WASHINGTON • Hot technology companies and other start-ups will soon be permitted to raise money on the New York Stock Exchange (NYSE) without paying big underwriting fees to Wall Street banks, a move that threatens to upend how US initial public offerings (IPOs) have been conducted for decades.
The United States Securities and Exchange Commission (SEC) announced this week that it had approved an NYSE Group plan for so-called primary direct listings.
The change marks a major departure from traditional IPOs, in which companies rely on investment banks to guide their share sales and the stock is allocated to institutional investors the night before it starts trading.
Instead, companies will now be able to sell shares directly on the exchange to raise capital – something previously not allowed.
Direct-listing IPOs have been limited to date, as they have mostly been used by businesses that wanted to create liquidity events for early investors or management to cash out by selling stock, as opposed to issuing new shares that attract billions in fresh money.
In September, workplace management software maker Asana and data-mining company Palantir Technologies, which was founded by billionaire Peter Thiel, used direct listings to go public.
The SEC sign-off of the NYSE’s plan follows months of wrangling, including a decision made earlier this year to halt consideration of the proposal at the request of the Council of Institutional Investors, a group that represents major pension funds and endowments.
The council had argued that the plan eroded investor protections and might make it more difficult for shareholders to sue over material misstatements or omissions made during the IPO process.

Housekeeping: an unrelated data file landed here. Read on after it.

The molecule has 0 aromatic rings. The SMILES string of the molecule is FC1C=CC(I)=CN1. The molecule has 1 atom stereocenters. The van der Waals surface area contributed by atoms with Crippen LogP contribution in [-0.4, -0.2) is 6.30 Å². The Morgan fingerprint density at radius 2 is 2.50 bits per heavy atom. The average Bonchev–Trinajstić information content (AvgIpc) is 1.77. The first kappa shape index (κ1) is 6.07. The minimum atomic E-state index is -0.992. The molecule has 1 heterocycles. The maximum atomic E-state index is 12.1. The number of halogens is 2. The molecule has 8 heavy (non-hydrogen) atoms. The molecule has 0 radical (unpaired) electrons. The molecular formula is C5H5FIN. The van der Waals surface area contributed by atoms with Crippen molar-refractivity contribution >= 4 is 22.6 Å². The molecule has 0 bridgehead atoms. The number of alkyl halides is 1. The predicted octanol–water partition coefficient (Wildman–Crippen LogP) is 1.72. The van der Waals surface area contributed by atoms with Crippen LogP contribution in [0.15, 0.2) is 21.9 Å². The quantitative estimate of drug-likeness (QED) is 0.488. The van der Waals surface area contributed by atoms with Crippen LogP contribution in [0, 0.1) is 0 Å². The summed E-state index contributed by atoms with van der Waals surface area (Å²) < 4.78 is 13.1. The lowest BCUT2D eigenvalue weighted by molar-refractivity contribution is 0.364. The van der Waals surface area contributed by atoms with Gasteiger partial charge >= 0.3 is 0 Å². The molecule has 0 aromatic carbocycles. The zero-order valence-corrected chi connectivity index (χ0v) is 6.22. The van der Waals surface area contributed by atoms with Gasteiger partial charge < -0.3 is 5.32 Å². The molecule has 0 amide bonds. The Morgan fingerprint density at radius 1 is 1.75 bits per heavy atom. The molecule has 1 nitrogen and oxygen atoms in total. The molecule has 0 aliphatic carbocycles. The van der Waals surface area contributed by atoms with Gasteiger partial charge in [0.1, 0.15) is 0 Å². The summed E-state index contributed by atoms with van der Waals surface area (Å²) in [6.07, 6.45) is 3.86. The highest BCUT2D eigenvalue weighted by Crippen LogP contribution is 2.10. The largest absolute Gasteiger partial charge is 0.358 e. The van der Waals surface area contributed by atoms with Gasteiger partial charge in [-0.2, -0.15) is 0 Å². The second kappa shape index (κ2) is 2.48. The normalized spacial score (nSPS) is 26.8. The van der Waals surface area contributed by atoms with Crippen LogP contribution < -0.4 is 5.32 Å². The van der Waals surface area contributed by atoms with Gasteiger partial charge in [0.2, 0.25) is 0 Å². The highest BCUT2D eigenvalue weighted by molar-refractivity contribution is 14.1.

NYSE rejected those criticisms and disputed that the changes will increase risks to investors – arguments that ultimately won out.
Getting the rule done under SEC chairman Jay Clayton, who was appointed by President Donald Trump, might prove important for the exchange and Silicon Valley. That is because there is no guarantee that an SEC chief picked by President-elect Joe Biden would approve the NYSE’s proposal.
Now that the SEC is allowing companies to raise fresh capital through direct listings, both critics and backers agree that they could become much more popular.
“This is a game changer for our capital markets, levelling the playing field for everyday investors and providing companies with another path to go public at a moment when they are seeking just this type of innovation,” NYSE president Stacey Cunningham said in a statement.
One reason why start-ups and their venture capital backers might favour direct listings is that there could be less of a gap between the offering price set by bankers and the pop that often ensues on the first day of trading.
For instance, Airbnb opened at US$146 a share during its IPO earlier this month, a much higher valuation than its US$68 listing price. That arguably cost the company and its early backers US$4 billion (S$5.3 billion), with professional investors who were allocated shares reaping the benefits.
“This is huge and will hopefully end 40 years of mispriced IPOs through an old antiquated process,” venture capitalist Bill Gurley of Benchmark wrote on Twitter.
“It’s very exciting to see the SEC enable innovation in this way.”
Even if banks do not underwrite direct listings, they would still be expected to make fees from advising companies that go public. As an example, Palantir paid out tens of millions in consulting fees as part of its offering, according to a regulatory filing.
Under NYSE’s plan, when stock changes hands once trading commences, new shares will have priority over secondary ones.
This will give companies a better chance at reaching their fund-raising goals.
Venture capitalists have long advocated greater use of direct listings, in part because the arrangements do not require investors to wait for lock-up periods to expire before they can sell their shares.
Some advisers to companies are sceptical that the change will deter businesses from pursuing traditional IPOs.
Ms Lise Buyer, a managing partner at Class V Group, said there are better ways than a direct listing to minimise big gains on the first day of trading, if that is a company’s intention.
“It’s a construct that doesn’t solve any problem for anyone,” said Ms Buyer, whose firm helps start-ups prepare for public listings.